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Judge OKs offshore Navy training site
Saying the risk to endangered right whales would be minimal, U.S. District Judge Lisa Godbey Wood ruled the Navy may build a $100 million offshore range off the Georgia coast for submarine warfare training.

Wood's ruling, made late last week, was a blow to environmental groups who sued to block the project, saying the site 50 miles off the coast was too close to the area where right whales give birth to their calves.

Scientists estimate there are only about 400 right whales in existence, and the submarine warfare range could further endanger the animals.

The Southern Environmental Law Center, which argued on behalf of environmental groups against the Navy's plans, said whales face possible collisions with ships, entanglement from cables attached to Navy buoys and potential harm from sonar.

Catherine Wannamaker, a lawyer who argued the case on behalf of the law center, said the ruling was disappointing.

"We're reviewing the decision and discussing our options," Wannamaker said. "We're all very concerned about the future of right whales."

The ruling clears way for construction of the 500-square-mile training range to begin in 2014 and open in 2018. Navy officials say scrutiny from the lawsuits filed on behalf of environmental groups shows whales won't be at risk.

The judge also ruled the Navy will not have to comply with federal speed limits imposed on private and commercial ships. The Navy argued speed limits would interfere with its ability to train effectively and maintain readiness.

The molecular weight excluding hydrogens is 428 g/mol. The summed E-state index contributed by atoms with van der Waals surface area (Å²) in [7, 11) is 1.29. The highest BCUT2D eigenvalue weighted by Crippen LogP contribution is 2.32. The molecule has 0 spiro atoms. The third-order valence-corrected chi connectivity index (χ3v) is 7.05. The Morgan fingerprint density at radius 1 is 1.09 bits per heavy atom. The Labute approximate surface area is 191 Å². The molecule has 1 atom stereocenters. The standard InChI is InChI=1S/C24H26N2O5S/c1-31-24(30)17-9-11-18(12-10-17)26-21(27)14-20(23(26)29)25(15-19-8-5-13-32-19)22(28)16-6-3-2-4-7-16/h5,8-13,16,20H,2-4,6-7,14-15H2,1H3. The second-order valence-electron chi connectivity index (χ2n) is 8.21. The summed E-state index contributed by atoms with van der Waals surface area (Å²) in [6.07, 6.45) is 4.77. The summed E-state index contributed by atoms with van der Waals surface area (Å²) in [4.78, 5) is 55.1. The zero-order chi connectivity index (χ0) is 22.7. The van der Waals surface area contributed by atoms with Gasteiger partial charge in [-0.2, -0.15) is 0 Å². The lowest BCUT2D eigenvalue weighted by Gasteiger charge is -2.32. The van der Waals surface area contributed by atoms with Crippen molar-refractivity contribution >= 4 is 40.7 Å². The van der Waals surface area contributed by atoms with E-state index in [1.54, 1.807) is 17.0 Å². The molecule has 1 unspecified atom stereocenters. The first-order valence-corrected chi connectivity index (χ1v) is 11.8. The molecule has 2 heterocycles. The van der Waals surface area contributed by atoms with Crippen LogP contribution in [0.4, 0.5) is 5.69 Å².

Navy officials said the Undersea Warfare Training Range will be used an estimated 480 times a year, from one to six hours at a time. An impact study by the Navy concluded the risks of strikes would be minimal because few right whales come near the training site. The Navy posts lookouts on boats during calving season to ensure there are no collisions.

But environmental groups argue it's nearly impossible to see a right whale swimming just below the surface. And in 2010, they said a right whale gave birth to a calf 10 miles from the site where the range will be built.

Environmentalists also argued whales don't have to be close to sonar to be affected. They said sonar can disrupt whales feeding and in some cases cause the animals to beach themselves.

The Humane Society of the United States President and CEO Wayne Pacelle said the federal government is trying to make Americans choose between national security and a healthy ocean environment. He called the options "a false choice." Pacelle said past sonar exercises have injured or killed marine mammals.

"According to its own environmental impact statements, the Navy estimates that the planned exercises would kill up to 2,000 marine mammals, including a large number of animals from endangered species, such as right whales," he said. "Thousands of others would suffer permanent lung damage. An additional 16,000 would be permanently deafened, and 5 million would be temporarily deafened by the exercises."

Vessels from Naval Submarine Base Kings Bay near St. Marys and Naval Station Mayport in North Florida will be participants in many of the training exercises, along with surface vessels from other bases.

Alex Kearns, a member of St. Marys Earthkeepers, expressed disappointment with the ruling.

"Not only will the range be constructed but, apparently, the Navy has refused to suspend training from November to April (migratory season to the calving grounds) or to comply with offshore speed limits," she said. "With approximately 400 right whales remaining, this could well result in the extinction of the species."

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